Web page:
Guitar store staff have better things to do than clean your instrument, so a well-loved but unsoiled 6-string like this is going to command a higher trade-in value than one that comes in covered in years of residue.

Believe it or not, you can boost the value of your instrument by making everyone's life a little easier … and cleaner!

There's an overwhelming amount of activity in the guitar market these days, and the sheer amount of demand has left some manufacturers struggling to keep up. But rather than wait around for stores to re-stock, more and more customers are shopping for used and vintage guitars. You might wonder, where do all those used guitars come from?

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Will players who spent their quarantined time experimenting with new instruments—such as this 7-string archtop—find those guitars collecting dust as they get back to their regular routines?

While plenty of people purchased guitars over the past year-and-a-half, our columnist predicts post-pandemic gear liquidations are on the horizon.

The COVID pandemic's effects on the music industry have dominated this column for over a year. Now that most of North America is essentially acting as if COVID is in our collective rearview mirror, it might seem to be time to swivel to another topic. But is there an interesting corner of the music business untouched by the events of the last 18 months? From what we buy and how we buy it, to where we can play or listen to others playing, not to mention how we learn to play, every stage in the music-making process has been affected by COVID. It's not just that something has changed. It's more like everything has changed.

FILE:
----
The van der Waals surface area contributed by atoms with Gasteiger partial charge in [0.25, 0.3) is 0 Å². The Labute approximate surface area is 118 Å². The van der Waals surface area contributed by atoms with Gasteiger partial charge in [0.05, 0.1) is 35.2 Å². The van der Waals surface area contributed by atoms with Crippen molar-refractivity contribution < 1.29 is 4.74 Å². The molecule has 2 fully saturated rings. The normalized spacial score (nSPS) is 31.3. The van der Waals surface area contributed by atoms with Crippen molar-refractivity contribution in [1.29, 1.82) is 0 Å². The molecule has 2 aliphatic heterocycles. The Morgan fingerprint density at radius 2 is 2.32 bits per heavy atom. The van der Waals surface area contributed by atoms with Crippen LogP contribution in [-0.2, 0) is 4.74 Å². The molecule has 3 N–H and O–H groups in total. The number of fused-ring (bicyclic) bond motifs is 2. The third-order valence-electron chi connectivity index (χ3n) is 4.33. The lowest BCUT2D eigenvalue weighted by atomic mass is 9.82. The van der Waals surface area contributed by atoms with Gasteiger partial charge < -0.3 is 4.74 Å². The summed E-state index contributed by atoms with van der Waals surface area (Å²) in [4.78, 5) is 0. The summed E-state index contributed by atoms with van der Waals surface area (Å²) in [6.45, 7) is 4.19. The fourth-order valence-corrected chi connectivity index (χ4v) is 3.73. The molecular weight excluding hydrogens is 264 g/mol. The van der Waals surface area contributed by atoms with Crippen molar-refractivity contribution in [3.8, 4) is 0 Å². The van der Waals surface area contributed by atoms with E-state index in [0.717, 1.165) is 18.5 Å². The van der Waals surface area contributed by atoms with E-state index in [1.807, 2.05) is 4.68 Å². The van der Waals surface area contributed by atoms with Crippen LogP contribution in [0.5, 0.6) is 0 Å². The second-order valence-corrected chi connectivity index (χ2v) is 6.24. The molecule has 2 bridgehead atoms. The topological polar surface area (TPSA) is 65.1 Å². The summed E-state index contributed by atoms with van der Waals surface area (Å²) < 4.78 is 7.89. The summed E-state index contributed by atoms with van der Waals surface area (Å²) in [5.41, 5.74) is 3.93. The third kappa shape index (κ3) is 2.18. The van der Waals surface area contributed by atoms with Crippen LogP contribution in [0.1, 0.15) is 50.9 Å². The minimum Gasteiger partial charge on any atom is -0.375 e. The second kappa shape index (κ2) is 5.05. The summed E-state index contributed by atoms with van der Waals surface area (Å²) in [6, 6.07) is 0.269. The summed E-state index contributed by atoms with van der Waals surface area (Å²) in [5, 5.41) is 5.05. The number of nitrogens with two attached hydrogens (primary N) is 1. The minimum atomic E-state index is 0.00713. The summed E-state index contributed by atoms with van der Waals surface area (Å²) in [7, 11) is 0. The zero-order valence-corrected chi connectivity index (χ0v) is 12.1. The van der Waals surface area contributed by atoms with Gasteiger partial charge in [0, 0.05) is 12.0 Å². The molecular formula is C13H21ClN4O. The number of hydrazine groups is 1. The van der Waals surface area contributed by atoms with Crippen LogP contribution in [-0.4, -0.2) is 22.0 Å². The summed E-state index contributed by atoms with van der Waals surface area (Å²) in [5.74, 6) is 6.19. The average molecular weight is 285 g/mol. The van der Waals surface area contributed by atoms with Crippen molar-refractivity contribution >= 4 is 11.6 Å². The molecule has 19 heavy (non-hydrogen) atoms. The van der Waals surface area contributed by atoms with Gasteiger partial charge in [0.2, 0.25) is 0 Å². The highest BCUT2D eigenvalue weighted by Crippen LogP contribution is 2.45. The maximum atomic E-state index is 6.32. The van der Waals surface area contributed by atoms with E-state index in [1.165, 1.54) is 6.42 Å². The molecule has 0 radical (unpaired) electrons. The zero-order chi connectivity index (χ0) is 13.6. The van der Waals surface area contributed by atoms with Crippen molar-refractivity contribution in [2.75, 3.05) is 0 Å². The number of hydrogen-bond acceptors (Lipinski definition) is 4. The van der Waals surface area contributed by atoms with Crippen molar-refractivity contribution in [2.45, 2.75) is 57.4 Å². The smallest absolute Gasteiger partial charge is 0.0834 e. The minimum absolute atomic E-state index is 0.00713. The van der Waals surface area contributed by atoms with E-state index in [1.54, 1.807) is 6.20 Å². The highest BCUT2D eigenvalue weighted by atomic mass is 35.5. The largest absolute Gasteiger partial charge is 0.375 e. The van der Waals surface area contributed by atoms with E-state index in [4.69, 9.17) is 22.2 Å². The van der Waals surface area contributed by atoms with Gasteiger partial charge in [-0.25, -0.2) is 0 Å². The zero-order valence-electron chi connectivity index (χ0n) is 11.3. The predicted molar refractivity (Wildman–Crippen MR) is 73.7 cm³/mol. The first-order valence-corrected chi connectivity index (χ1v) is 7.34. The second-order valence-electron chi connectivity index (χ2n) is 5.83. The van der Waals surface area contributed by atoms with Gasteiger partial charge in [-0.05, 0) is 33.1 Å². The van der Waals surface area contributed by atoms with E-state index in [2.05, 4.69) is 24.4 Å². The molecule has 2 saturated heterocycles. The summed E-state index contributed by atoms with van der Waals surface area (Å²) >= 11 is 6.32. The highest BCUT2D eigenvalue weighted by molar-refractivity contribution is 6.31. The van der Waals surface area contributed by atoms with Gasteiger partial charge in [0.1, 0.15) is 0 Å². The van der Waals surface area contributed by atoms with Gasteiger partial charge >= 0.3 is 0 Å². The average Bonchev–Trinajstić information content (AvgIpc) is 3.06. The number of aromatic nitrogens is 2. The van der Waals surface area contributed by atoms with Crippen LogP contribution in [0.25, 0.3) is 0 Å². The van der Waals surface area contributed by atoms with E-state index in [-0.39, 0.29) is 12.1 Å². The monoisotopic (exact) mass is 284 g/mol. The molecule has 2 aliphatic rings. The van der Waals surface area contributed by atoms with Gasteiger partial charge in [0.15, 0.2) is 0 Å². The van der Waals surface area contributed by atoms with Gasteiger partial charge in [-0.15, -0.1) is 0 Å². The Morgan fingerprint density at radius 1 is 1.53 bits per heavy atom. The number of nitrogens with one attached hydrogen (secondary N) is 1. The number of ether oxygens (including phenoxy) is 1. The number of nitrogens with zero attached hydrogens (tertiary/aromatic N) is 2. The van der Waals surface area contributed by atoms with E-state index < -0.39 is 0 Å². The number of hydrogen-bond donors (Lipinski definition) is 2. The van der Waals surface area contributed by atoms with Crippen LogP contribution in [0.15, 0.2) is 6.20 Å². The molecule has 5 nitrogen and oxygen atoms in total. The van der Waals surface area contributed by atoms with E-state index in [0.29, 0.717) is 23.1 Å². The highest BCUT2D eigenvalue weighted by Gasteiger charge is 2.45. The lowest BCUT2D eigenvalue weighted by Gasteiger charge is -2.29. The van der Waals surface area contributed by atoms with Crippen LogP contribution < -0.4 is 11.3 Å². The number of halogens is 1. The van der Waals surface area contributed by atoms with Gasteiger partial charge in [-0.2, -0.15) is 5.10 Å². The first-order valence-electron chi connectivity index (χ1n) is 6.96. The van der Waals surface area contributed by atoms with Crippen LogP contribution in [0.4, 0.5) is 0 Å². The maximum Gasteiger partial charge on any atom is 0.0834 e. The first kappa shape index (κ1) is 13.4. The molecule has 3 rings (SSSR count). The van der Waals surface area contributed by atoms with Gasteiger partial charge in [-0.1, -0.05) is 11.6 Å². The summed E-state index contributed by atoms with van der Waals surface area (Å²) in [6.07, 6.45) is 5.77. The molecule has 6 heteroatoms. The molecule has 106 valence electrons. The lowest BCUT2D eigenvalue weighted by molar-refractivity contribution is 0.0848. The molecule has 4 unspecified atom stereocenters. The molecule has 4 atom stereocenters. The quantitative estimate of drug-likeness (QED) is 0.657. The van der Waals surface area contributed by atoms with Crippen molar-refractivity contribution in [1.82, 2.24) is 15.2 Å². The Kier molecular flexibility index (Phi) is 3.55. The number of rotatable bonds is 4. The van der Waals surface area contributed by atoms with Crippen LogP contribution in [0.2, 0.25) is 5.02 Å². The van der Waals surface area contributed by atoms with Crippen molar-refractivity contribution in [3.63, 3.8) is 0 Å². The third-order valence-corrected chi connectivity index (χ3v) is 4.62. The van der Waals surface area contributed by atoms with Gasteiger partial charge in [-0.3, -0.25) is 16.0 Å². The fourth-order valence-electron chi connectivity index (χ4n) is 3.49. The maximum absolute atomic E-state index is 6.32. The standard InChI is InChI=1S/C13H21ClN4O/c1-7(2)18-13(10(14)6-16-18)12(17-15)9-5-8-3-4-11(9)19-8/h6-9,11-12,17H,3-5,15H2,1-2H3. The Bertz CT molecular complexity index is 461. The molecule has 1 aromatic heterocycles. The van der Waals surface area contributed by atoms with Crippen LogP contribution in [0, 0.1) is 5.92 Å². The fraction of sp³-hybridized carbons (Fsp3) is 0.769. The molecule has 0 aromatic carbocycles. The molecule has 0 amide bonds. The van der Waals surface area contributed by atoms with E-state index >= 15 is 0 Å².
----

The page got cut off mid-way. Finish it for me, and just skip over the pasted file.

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Covid caused a huge uptick in guitar sales and repair requests. If you're considering trying to fix it yourself rather than wait in line, here's a simple rule of thumb to keep in mind.

The COVID pandemic clobbered many of our favorite pastimes but proved to be a boon for the sales of some things, especially musical instruments. But while guitars, unlike bicycles (another pandemic fave), can be shipped without any significant disassembly, that doesn't necessarily mean it's smooth sailing once the box arrives and you pull a new, or at least new-to-you, instrument out of its case.

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